Investors shouldn't be distracted by the wreck in tech, momentum names or social media—the bull market remains intact, Laszlo Birinyi said Friday.
"I'm still comfortable. Our target is to close above 1,900 this quarter," the founder and CEO of Birinyi Associates said. "I think right now there's an awful lot of noise, and you have to separate the noise from the signal."
On CNBC's "Halftime Report," Birinyi said that too much has been made of the breakdown in small-cap stocks.
Social media names, too, were hardly a harbinger of a larger pullback, Birinyi said.
"If you take Facebook out of that group, the capitalization of the social media [sector] is $55 billion," he said. "The capitalization of Schlumberger is $120 billion. Schlumberger's up 10 percent."
Birinyi said that he saw a continued bullish trend from stronger-than-forecast corporate earnings this quarter and the potential for retail investors who are sitting on the sidelines to get back in.
Headline risk, he added, was overemphasized.
"Haven't we been worried about the economy for the last four years? Haven't we missed a lot of these numbers?" he said. "And it's the first time in my long experience that I've seen economists tweak GDP. You know, for years, they would put out forecasts and that would be the forecast. Now, a retail sales number comes in—whoops, we're going to make it from 1.8 to 1.7 or 1.9."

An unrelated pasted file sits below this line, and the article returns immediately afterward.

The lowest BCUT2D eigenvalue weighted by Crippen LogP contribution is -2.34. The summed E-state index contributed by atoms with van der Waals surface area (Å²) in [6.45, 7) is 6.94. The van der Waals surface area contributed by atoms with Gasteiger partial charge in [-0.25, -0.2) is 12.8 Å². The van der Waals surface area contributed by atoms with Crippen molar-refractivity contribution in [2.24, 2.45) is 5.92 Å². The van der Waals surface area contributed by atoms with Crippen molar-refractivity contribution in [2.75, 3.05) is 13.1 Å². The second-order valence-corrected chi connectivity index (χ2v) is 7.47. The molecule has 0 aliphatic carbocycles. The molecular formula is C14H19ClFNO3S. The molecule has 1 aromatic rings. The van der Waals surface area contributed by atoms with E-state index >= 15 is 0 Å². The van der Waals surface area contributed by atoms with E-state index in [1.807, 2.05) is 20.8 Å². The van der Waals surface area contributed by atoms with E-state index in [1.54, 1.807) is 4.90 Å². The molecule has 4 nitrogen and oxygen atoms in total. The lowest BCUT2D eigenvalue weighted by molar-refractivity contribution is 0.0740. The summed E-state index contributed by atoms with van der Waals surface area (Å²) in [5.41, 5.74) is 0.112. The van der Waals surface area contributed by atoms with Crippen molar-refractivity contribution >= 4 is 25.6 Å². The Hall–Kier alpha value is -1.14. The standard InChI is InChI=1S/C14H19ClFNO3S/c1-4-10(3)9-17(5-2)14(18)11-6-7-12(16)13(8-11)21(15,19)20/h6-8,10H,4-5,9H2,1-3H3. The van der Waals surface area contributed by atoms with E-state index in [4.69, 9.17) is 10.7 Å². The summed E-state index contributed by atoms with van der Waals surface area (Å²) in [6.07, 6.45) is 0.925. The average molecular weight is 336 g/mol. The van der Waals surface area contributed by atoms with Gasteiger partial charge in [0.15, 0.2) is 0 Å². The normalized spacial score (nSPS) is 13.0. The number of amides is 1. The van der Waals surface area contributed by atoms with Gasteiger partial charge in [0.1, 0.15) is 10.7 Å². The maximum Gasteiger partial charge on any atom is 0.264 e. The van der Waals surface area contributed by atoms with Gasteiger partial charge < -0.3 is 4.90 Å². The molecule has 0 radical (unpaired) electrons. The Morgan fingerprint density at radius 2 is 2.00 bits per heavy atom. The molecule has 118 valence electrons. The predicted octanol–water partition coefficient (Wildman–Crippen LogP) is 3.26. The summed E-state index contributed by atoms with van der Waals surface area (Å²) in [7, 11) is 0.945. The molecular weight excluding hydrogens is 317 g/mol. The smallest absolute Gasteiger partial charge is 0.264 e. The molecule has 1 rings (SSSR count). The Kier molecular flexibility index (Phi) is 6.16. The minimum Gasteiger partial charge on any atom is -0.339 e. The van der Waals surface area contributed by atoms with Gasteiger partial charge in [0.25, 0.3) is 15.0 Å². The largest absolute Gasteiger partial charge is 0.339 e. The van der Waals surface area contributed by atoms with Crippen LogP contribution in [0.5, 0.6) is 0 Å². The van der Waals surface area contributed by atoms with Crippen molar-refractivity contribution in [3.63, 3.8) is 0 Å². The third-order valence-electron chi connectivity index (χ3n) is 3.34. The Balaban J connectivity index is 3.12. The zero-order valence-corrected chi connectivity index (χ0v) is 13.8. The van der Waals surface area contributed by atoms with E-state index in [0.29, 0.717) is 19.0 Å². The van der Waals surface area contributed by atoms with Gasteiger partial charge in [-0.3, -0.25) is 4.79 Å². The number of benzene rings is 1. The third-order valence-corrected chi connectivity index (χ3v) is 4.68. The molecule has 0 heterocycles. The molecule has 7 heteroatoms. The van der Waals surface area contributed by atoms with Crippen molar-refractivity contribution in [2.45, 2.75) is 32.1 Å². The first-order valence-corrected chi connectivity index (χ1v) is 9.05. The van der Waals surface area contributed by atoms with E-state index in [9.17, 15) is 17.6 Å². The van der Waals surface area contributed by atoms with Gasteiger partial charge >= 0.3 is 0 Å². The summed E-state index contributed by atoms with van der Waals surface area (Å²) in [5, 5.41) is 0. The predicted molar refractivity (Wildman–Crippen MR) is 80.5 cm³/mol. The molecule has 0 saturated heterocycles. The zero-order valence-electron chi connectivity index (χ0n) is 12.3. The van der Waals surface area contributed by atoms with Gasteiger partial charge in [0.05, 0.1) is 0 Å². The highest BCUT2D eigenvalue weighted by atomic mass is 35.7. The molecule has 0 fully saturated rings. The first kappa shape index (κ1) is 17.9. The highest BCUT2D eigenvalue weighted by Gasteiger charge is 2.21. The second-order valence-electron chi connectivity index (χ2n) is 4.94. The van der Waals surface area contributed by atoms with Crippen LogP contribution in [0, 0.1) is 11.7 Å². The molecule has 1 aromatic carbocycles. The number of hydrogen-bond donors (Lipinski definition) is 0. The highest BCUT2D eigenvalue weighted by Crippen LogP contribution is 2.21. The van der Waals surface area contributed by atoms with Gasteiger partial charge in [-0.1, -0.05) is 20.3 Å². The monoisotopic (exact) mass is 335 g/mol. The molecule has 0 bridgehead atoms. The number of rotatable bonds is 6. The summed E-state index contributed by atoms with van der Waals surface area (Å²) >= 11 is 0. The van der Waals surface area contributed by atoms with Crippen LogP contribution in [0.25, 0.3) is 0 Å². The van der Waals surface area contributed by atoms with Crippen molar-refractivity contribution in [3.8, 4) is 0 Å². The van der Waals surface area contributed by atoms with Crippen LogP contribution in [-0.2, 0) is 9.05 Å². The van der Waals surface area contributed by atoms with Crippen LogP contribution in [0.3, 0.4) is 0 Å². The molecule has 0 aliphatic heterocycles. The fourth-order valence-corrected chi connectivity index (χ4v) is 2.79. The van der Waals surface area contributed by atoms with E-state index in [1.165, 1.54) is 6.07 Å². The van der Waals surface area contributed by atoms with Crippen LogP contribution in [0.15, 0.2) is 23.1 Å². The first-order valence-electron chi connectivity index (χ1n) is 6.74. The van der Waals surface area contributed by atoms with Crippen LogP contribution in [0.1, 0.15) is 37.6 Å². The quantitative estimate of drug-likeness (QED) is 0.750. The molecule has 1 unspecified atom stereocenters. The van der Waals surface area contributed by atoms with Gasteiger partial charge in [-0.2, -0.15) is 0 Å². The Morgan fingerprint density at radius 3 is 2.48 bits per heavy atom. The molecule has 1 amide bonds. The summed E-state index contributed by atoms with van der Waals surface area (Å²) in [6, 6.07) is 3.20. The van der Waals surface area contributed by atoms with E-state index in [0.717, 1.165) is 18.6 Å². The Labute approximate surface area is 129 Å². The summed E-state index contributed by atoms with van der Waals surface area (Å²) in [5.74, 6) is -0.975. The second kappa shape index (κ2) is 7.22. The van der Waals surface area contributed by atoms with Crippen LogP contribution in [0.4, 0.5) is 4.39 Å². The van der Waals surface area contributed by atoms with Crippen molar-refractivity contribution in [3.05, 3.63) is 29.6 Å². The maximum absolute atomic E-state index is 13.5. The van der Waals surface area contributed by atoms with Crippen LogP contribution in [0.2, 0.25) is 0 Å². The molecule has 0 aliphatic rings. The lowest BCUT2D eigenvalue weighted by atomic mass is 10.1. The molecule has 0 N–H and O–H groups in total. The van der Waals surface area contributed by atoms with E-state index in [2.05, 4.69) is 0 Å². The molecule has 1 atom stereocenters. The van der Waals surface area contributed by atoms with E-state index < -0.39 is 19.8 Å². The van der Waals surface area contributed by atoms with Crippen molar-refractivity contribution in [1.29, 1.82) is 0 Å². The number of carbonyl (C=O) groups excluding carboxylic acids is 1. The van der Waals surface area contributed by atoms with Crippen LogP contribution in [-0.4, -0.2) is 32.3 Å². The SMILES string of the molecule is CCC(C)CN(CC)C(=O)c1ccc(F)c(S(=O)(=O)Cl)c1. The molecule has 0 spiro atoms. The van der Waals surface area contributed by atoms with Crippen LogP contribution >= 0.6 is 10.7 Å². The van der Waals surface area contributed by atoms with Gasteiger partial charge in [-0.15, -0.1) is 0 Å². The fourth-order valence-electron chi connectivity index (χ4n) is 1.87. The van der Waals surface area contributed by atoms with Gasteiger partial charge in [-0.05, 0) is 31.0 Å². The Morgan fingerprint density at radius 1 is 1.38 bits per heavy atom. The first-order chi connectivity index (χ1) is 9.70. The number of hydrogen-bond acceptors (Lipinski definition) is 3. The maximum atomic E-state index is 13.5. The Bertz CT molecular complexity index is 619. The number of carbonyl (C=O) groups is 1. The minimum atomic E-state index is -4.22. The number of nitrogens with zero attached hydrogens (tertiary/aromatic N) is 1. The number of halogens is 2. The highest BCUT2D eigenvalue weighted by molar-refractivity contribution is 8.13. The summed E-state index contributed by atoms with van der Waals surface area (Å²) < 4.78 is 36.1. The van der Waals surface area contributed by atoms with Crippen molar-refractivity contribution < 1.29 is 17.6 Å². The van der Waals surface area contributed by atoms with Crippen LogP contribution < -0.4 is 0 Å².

"I look at the history of the market, and I see the same recurring concerns, And I see the market sort of dismissing them one by one."
Among his best picks for investing was Restoration Hardware, which he said was an "interesting space" that moves beyond the traditional retailer. "And the stock's earnings have been strong," Birinyi added. "We're very happy with it."
Whirlpool, Birinyi said, was among his top stocks for trading.
"It trades within a range," he said. "And we don't try to predict how high or how low, but as I watch the stock's action, I like it."
Disclosure: Birinyi holds positions in Restoration Hardware and Whirlpool but not Oracle, Microsoft, Facebook or Schlumberger.
—By CNBC's Bruno J. Navarro.